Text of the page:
Health Hazard

Caffeine is a stimulant of the central nervoussystem. It eliminates fatigue and drowsiness. However, high doses cause gastrointestinal motility, restlessness, sleeplessness,nervousness, and tremor. Acute poisoningeffects include nausea, vomiting, headache,excitability, tremor, and sometimes, convulsive coma. Other symptoms may be respiratory depression, muscle contraction, distortedperception, and hallucination. Ingestion of15–20 g may be fatal to humans.
LD50 value, oral (mice): 127 mg/kg
LD50 value, oral (rabbits): 224 mg/kg
Animal studies indicate that caffeine athigh doses produces adverse reproductiveeffects, causing developmental abnormalities. It tested negative in the histidine reversion–Ames and TRP reversion tests.

Fire Hazard

Flash point data for Caffeine are not available; however, Caffeine is probably combustible.

Biological Activity

Central nervous system stimulant. Antagonist at A 1 and A 2A adenosine receptors and inhibitor of cyclic nucleotide phosphodiesterases. Mobilises calcium from intracellular stores and inhibits benzodiazepine binding to GABA receptors.

Clinical Use

The commonly used clinical preparations include caffeine sodium benzoate and ergotamine caffeine. The preparation of caffeine sodium benzoate (injection) is constituted of 0.12?g/ml of caffeine, 0.13?g/ml of sodium benzoate, and cafe bromine mixture (oral liquid). Clinically, it can be used for migraine headaches, cerebral artery dilated headache, or headache caused by histamine. However, it is invalid in the prevention of headaches. The adverse reactions include nausea, vomiting, abdominal pain, and fatigue. Other common symptoms include numbness and tingling of the hands, toes, and face and swelling of the foot and lower limb. Overdose causes severe poisoning, mental disorder, ataxia, convulsions, gray chills of the hand and foot, sensory disturbance, and even death due to coma and respiratory paralysis. Caffeine citrate preparation, including injection and oral solution, is the only internationally approved drug for the treatment of premature infant apnea.

Safety Profile

A human poison by ingestion. An experimental poison by ingestion, subcutaneous, intraperitoneal, intramuscular, rectal, and intravenous routes. Human systemic effects: ataxia, blood pressure elevation, change in heart rate, changes in tubules, convulsions or effect on seizure threshold, dtarrhea, distorted perceptions, hallucinations, hypermotility, muscle contraction, musculoskeletal tumors, nausea or vomiting, toxic psychosis, tremors. A human teratogen causing developmental abnormalities of the craniofacial and musculoskeletal systems, pregnancy termination (abortion), and stillbirth. Human maternal effects include an unspecified effect on labor or chddbirth. Human mutation data reported. An experimental teratogen. Other experimental reproductive effects. Questionable carcinogen with experimental carcinogenic data. Large doses (above 1.0 g> cause palpitation, excitement, insomnia, dtzziness, headache, and vomiting. Continued excessive use of caffeine in tea or coffee may lead to digestive disturbances, constipation, palpitations, shortness of breath, and depressed mental states. It is also implicated in cardiac disorders under those condttions. When heated to decomposition it emits toxic fumes of NOx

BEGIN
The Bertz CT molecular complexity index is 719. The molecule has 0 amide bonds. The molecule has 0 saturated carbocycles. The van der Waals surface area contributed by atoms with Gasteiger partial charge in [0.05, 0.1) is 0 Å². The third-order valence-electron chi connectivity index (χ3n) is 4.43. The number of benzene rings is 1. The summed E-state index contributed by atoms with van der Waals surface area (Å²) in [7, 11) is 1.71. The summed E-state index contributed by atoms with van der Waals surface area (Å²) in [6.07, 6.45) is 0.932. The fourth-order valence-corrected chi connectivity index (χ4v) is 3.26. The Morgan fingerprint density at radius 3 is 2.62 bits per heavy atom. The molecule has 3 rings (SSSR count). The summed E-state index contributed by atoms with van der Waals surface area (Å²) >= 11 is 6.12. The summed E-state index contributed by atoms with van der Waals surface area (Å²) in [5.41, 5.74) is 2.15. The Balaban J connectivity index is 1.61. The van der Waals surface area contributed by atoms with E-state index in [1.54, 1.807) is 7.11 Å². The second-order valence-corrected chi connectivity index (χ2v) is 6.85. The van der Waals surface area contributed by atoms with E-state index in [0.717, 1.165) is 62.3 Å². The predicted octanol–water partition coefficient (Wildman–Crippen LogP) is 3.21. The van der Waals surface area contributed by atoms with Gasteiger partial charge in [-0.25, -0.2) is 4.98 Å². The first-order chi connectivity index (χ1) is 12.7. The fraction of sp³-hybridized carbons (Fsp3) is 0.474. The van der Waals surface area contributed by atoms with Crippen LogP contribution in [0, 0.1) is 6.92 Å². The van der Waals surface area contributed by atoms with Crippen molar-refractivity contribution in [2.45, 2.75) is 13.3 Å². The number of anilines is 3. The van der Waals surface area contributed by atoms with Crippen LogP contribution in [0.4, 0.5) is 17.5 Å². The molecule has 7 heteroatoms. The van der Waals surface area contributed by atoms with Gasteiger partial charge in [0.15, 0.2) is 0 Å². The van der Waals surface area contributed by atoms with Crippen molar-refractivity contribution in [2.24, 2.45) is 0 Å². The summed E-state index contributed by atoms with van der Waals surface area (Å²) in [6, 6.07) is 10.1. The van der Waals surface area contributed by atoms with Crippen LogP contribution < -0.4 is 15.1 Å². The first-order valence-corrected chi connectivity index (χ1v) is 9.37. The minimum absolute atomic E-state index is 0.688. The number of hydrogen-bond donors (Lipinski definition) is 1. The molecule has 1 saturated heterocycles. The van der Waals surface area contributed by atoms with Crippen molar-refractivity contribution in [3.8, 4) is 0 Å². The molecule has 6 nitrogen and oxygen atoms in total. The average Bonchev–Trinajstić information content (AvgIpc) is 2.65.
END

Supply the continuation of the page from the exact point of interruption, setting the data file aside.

Chemical Synthesis

Usually obtained from tea dust in which it is present up to 5% or as a by-product from the manufacture of caffeine-free coffee; synthetically prepared starting with dimethylurea and malonic acid.

Environmental Fate

Caffeine can have profound effects on the cardiovascular system. At least four mechanisms have been proposed for the pro-arrhythmic potential of caffeine in overdose. First, caffeine increases circulating catecholamines. Second, caffeine inhibits phosphodiesterase. Increased circulating catecholamines after caffeine overdose increase b1-receptor stimulation. Stimulation of b1-receptors increases intracellular cAMP by G protein stimulation of adenylate cyclase. The activity of cAMP is prolonged due to its decreased metabolism as phosphodiesterase is inhibited by caffeine. Subsequently, b1-receptor effects are exaggerated and tachydysrhythmias are induced. Third, caffeine increases myocardial intracellular calcium. Caffeine both induces release of calcium from the sarcoplasmic reticulumand blocks calcium’s reuptake into the sarcoplasmic reticulum. This resulting increase in cytosolic calcium may provoke dysrhythmias. Fourth, caffeine blocks cardiac adenosine receptors, which have been shown to be antiarrhythmic.
The hypotension that has been noted with overdoses of caffeine is due primarily to two mechanisms. First, caffeineinduced tachydysrhythmias lead to inadequate filling of the heart and subsequent decrease in cardiac output. Second, caffeine augments β2-effects and causes subsequent vasodilation with resulting hypotension.

Purification Methods

Caffeine crystallises from water or absolute EtOH. [Beilstein 26 III/IV 2338.]

Toxicity evaluation

Caffeine’s production and widespread use as an additive to food and as a stimulant may result in release to the environment through waste systems. It has an estimated vapor pressure of 7.3×10-9 mmHg (25°C), which indicates that it will exist as particulate in the atmosphere. Caffeine is not susceptible to photolysis and if released into soil it has a high mobility based on the Koc of 22.